It has been widely reported that Suffolk, along with other authorities, is facing a period of unprecedented demand and that has forced us to think long and hard about the way we deliver care. We can no longer just tinker with the current system – we must look at introducing types of care that can cope with further changes.

Our new home care, which has been agreed by Cabinet, is robust enough to tackle growing demand with efficiency, whilst, more importantly, providing the very best care to our residents with compassion and dignity.

Last year we delivered 2.48 million hours of care to 7,106 customers and we forecast that this year that number will increase significantly, as it has year on year. This is not the decline in numbers that Cllr Hind mentions in her letter.

I was happy to hear in the budget this week that building on the additional £240m for social care winter pressures announced earlier this month, the Chancellor has pledged a further £650m of grant funding to be spent on social care.

This funding is testament to the lobbying work my colleagues and I carry out. We are grateful for any additional money we receive, but we need longer term solutions for health and social care and eagerly await the Government’s Green Paper on Health and Care funding, which we have commented on. It is worth noting here that this year we are forecast to spend £43.4m on social care, but this is continuing to increase.

Cllr Hind also correctly identifies the need for health and social care to integrate. I am very proud to announce that on Tuesday I will be giving a report to Cabinet to update them on the significant progress we are making with the Health and Care Alliances in Ipswich and East Suffolk and West Suffolk. The benefits of the strengthened relationships between the NHS and social care is that people get more co-ordinated support, there is greater ability to plan, prevent ill health and resources are used more effectively across the system.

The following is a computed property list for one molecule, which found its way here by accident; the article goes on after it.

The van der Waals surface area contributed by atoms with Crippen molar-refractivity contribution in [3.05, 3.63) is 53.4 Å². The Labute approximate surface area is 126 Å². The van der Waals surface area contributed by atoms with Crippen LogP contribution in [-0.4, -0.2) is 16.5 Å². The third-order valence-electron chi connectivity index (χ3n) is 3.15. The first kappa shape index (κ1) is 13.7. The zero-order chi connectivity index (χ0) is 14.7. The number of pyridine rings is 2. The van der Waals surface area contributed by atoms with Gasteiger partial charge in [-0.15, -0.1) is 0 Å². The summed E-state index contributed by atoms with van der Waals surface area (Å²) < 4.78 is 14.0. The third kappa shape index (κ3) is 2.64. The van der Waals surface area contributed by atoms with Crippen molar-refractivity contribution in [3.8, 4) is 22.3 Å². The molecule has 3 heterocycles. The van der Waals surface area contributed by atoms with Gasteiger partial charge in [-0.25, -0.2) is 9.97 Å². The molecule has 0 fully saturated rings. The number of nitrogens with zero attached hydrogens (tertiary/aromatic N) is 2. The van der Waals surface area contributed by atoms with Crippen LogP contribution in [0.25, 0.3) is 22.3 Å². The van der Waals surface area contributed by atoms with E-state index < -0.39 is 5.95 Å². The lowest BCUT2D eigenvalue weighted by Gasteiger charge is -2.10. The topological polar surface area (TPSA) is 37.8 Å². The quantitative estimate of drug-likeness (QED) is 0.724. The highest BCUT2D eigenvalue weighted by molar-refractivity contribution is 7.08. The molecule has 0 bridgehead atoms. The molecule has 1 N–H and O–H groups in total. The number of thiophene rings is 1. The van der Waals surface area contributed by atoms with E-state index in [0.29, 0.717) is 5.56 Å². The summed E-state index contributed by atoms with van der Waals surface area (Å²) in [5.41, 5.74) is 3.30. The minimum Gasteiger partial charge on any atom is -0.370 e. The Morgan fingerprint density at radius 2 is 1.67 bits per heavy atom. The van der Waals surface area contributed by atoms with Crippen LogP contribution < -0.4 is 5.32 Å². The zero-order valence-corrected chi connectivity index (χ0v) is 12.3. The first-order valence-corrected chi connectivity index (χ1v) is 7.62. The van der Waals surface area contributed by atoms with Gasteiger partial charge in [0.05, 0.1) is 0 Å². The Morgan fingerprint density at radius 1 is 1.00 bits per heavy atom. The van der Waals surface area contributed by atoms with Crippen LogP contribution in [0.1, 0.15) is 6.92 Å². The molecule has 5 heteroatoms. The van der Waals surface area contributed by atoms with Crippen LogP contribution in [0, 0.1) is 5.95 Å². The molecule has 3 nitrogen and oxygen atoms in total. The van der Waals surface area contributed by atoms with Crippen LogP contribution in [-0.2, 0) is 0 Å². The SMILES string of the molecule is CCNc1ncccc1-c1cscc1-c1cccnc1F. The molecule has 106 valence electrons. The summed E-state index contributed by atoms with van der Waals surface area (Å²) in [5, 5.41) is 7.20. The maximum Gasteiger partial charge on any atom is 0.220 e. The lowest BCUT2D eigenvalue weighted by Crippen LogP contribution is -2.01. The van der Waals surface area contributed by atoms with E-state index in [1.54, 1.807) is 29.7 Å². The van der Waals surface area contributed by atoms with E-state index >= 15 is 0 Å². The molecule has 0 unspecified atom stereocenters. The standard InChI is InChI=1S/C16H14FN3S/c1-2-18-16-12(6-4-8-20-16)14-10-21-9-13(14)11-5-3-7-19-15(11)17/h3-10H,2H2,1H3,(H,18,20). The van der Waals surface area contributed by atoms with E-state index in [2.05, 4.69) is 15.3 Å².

In the long term, the intention is to move resources from acute and crisis care into preventative care, and care in the community, rather than in hospital.

Undoubtedly, we have challenges to overcome, but we are facing these with gusto, innovation and overall, compassion to those we care for.

Cllr Beccy Hopfensperger

Cabinet member for adult care

Suffolk County Council


Clearly the Brexit issue raises conflicting opinions, but I would ask all people to consider the following facts:

When we joined the EU were told that it was simply a trading ‘club’.

What has happened since is that successive British politicians have gradually allowed the EU to take control over us and rob us of our freedoms as an independent country.

They now rule over us and give us their orders, to their benefit and clearly not to ours. I have seen this before with the trade unions in Britain.

I used to be a keen supporter of the Transport and General Workers’ Union, until I found that the ‘tail was wagging the dog’!

In both cases the ‘club’ has taken over control from the members and orders them about!

In the case of the EU, what other club demands such a large ‘subscription’? What other club threatens sanctions if we leave and demands a huge ‘ransom’ for leaving?

The power that the EU exerts over us needs to be overthrown and we need to take back control over our destiny and our country.

John Shayer